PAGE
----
$$\Big\{\a Au\ ,\ \sp_j \nu_j M_ju\Big\}+\Big\{\sp_j
\mu_j M_ju\ ,\ \b Au\Big\}
+
\Big\{\sp_j\mu_j M_ju\ ,\ \sp_k\nu_k M_ku\Big\}\ =\ 0$$
or
$$\Big(\sp_j\mu_j(u)M_ju\cd\grad\b-\sp_j
\nu_j(u)M_ju\cd\grad\a\Big)Au\ +\
\Big\{\sp_j\mu_j(u)M_ju\ ,\ \sp_k\nu_k(u)M_ku\Big\}\ =\ 0 \en(17)$$
All other terms in fact vanish thanks to Proposition 1 and Lemmas 2 and
3. Now, in eq.(17), the bracket $\{\ \cd\ ,\ \cd\ \}$ produces, through
the matrix commutators $[M_j,M_k]$, only terms
proportional to $M_ju$ (and not to $Au$: this can be easily seen in a
basis in which $A$ is diagonal), therefore the terms appearing into
the $\big(\quad\big)$ and the bracket $\{\ \cd\ ,\ \cd\ \}$ are both zero.
The last bracket has just the form
$\{\^F_1,S\}$, and therefore assumption {\sl b)} gives $S=c\^F_1$, i.e.
$\nu_j(u)=c\mu_j(u)$. From the
vanishing of the first $\big(\quad\big)$ in (17), and using again
assumption {\sl b)}, one obtains similarly $\b(u)=c\a(u)$,
and then either $\~g=c\^f$, which is impossible because $g\not=cf$, or
$$\~g(u)\ =\ Au \en(18)$$
This means that the \tr\ which puts $f(u)$ into $\^f(u)$ transforms
$g(u)=Au+G(u)$ into $\~g(u)=Au$, therefore the \sy\ $g(u)$ satisfies
Condition A and there is \co t \tr\ which puts $g(u)$ into NF. Under this
\co t \tr\ $f(u)$ is transformed into NF $\^f$, as a consequence of the
last part of Lemma 3.
\pn
{\bf Remark 1.} One can see that the assumption {\sl b)} of Theorem 1 is
equivalent to the assumption that the NF $\^f$ admits only linear \sys\
$Lu$. For a practical point of view (see the Examples below), it is quite
simpler to verify the property {\sl b)}.
\pn
{\bf Remark 2.} In the particular case that $\^F_1(u)$ has the form
$$\^F_1(u)=\mu(u)Mu\en(19)$$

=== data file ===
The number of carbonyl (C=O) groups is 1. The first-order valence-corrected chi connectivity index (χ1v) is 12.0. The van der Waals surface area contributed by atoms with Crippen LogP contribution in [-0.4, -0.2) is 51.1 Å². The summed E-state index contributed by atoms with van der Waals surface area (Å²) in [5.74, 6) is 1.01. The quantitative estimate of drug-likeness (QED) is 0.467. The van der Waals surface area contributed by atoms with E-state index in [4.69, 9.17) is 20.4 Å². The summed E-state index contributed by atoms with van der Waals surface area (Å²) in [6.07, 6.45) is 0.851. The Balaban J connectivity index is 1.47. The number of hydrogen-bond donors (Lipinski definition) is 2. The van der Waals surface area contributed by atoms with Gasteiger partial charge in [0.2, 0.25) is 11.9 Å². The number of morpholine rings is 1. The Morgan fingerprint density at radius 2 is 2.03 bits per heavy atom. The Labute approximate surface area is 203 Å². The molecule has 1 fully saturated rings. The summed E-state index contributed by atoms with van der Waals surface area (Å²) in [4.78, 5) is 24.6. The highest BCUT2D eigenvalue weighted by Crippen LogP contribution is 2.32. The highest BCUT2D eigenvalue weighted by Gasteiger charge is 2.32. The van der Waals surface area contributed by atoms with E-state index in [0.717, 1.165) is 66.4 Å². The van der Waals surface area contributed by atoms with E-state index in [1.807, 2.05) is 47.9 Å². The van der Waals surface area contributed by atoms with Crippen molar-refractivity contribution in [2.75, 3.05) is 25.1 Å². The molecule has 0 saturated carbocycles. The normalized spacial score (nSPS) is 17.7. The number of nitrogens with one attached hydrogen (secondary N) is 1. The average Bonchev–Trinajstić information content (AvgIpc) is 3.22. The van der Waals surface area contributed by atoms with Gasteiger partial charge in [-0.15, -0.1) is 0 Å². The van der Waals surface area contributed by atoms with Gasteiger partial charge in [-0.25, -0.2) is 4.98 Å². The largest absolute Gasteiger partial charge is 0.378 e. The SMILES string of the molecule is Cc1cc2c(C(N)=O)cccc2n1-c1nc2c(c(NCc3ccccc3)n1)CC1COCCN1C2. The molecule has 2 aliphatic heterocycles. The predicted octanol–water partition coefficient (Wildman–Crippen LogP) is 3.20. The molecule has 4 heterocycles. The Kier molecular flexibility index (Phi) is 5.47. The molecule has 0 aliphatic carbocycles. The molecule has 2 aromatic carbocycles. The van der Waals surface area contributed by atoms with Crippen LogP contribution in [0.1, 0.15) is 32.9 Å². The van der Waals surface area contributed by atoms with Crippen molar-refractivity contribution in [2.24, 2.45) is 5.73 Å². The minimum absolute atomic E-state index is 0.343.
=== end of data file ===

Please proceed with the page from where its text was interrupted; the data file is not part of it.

(with $M\not= A$), then assumption {\sl b)} is actually equivalent to the
very simple following one: there are no common (\an , formal or fractional)
\coms\ of the two linear problems
$$\.u=Au\qq{\rm and}\qq\.u=Mu\en(20)$$
Indeed, assume there is some $\ka=\ka(u)\in\I_{Au}\cap\I_{Mu}$, then
$S=\ka(u)Au\not= c\^F_1$ would satisfy $\{\^F_1,S\}=0$; notice,
incidentally, that one would also get in this case $\ka(u)\in\I_{\^f}$\ .
The converse is easily obtained by explicit calculations. This case has
been already considered in [9]; the result for 2-dimensional
DS in [8] can be viewed as a particular case of this (see [9] for
details).
\bs
The apparent difficulty in the application to concrete cases of the
above results is that, in general, one does not known -- a priori -- the
NF, and then it seems to be impossible to check if the assumptions of
Theorem 1 (or even Condition A) are verified by the NF. However, as the
foregoing Examples will show, other \sy\ properties of the VF may provide,
once again, the decisive help on this point.
\pn
{\bf Example 1.} Consider a 3-dimensional \an\ DS
$$\.u=f(u)=Au+F(u) \qq {\rm with}\qq A={\rm diag}(1,1,-2)\en(21)$$
with $u\equiv(x,y,z)\in\R^3$ and assume that $f(u)$ possesses the linear
$SO_2$ \sy\ generated by $Lu\cd\grad$ where
$$L=\pmatrix{0 &1 & 0\cr
-1 &0 &0 \cr
0 &0 &0 } \en(22)$$
i.e. $f$ is ``equivariant'' under rotations in the plane $(x,y)$. Putting
$r^2=x^2+y^2$, this implies that $F(u)$ must be written in the form
$$ F(u)=\phi_0(r^2,z)Au+\phi_1(r^2,z)Iu+\phi_2(r^2,z)Lu \en(23)$$
where $I$ is the identity matrix in $\R^3$.
If we now choose, for instance,
$$\phi_0=0,\qq \phi_1=a_1r^2z+a_2z^3,\qq \phi_2=b\phi_1\en(24)$$
where $a_1,a_2,b$ are constants $\not=0$, then the DS admits also the
non-linear \sy\
$$G(u)=r^2z(I+bL)u\en(25)$$
Notice that the assumption $a_2\not=0$ ensures that this DS is {\it not}
a NF, and that the above \sy\ is not trivial.
Then assumption {\sl a)} of Theorem 1 is satisfied. Now, the NF of the
above DS (21-24) must be of the form
$$\^f=Au+\a(r^2z)Au+\mu_1(r^2z)Iu+\mu_2(r^2z)Lu \en(26)$$
where $\a,\mu_1,\mu_2$ depend only on $\ka=r^2z$, as a consequence of Lemma 3
(i.e., the equivariance under $SO_2$ is preserved), and of Lemma 2
(the resonance condition).
We have to look for the solutions $S$ of the equation
$\{\^F_1,S\}=0$, where the unknown $S$ can be written
$$S=\nu_1(u)Iu+\nu_2(u)Lu\qq{\rm with}\qq\nu_1(u),\nu_2(u)\in\I_{Au}\en(27)$$
\big(it is easy to see that no other matrices can appear in the r.h.s. of
(26-27)\big), and where $\nu_1,\nu_2$ must be functions only of the two
functionally independent quantities
$x^2z,xyz\in\I_{Au}$. The condition $\{\^F_1,S\}=0$ gives
the first-order system of linear partial differential equations
$$\eqalign{(\mu_1 u+\mu_2Lu)\cd\grad\nu_1=\nu_1 u\cd\grad\mu_1\cr
(\mu_1 u+\mu_2Lu)\cd\grad\nu_2=\nu_1 u\cd\grad\mu_2 }\en(28)$$
Observing that
$Lu\cd\grad\mu_1=0$ and $Au\cd\grad\mu_1=0=u\cd\grad\mu_1-3z\pd_z\mu_1$
and the same for $\nu_1$, i.e. $u\cd\grad\nu_1=3z\pd_z\nu_1$, one gets